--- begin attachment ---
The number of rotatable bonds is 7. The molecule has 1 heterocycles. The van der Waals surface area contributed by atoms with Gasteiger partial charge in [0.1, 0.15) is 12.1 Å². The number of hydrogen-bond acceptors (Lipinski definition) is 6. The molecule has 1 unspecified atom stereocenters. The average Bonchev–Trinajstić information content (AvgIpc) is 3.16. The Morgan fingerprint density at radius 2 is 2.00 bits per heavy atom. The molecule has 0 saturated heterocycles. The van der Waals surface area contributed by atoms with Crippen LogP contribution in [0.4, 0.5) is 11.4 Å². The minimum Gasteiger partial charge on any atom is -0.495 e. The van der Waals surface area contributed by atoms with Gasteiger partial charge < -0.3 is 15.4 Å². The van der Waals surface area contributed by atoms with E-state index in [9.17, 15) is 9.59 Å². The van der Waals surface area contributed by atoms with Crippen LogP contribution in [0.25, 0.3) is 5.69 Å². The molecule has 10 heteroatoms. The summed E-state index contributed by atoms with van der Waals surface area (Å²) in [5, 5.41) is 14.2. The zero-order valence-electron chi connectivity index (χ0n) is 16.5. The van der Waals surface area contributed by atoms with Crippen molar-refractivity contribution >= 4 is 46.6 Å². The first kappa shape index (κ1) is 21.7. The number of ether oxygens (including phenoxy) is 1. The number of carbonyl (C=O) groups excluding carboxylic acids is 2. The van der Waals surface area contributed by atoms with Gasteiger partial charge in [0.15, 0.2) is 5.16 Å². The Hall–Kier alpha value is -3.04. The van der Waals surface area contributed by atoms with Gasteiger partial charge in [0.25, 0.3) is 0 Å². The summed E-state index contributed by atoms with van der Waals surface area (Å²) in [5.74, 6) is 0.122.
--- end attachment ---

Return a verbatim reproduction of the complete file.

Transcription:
The number of rotatable bonds is 7. The molecule has 1 heterocycles. The van der Waals surface area contributed by atoms with Gasteiger partial charge in [0.1, 0.15) is 12.1 Å². The number of hydrogen-bond acceptors (Lipinski definition) is 6. The molecule has 1 unspecified atom stereocenters. The average Bonchev–Trinajstić information content (AvgIpc) is 3.16. The Morgan fingerprint density at radius 2 is 2.00 bits per heavy atom. The molecule has 0 saturated heterocycles. The van der Waals surface area contributed by atoms with Crippen LogP contribution in [0.4, 0.5) is 11.4 Å². The minimum Gasteiger partial charge on any atom is -0.495 e. The van der Waals surface area contributed by atoms with Gasteiger partial charge < -0.3 is 15.4 Å². The van der Waals surface area contributed by atoms with E-state index in [9.17, 15) is 9.59 Å². The van der Waals surface area contributed by atoms with Crippen LogP contribution in [0.25, 0.3) is 5.69 Å². The molecule has 10 heteroatoms. The summed E-state index contributed by atoms with van der Waals surface area (Å²) in [5, 5.41) is 14.2. The zero-order valence-electron chi connectivity index (χ0n) is 16.5. The van der Waals surface area contributed by atoms with Crippen molar-refractivity contribution >= 4 is 46.6 Å². The first kappa shape index (κ1) is 21.7. The number of ether oxygens (including phenoxy) is 1. The number of carbonyl (C=O) groups excluding carboxylic acids is 2. The van der Waals surface area contributed by atoms with Gasteiger partial charge in [0.15, 0.2) is 5.16 Å². The Hall–Kier alpha value is -3.04. The van der Waals surface area contributed by atoms with Gasteiger partial charge in [0.25, 0.3) is 0 Å². The summed E-state index contributed by atoms with van der Waals surface area (Å²) in [5.74, 6) is 0.122.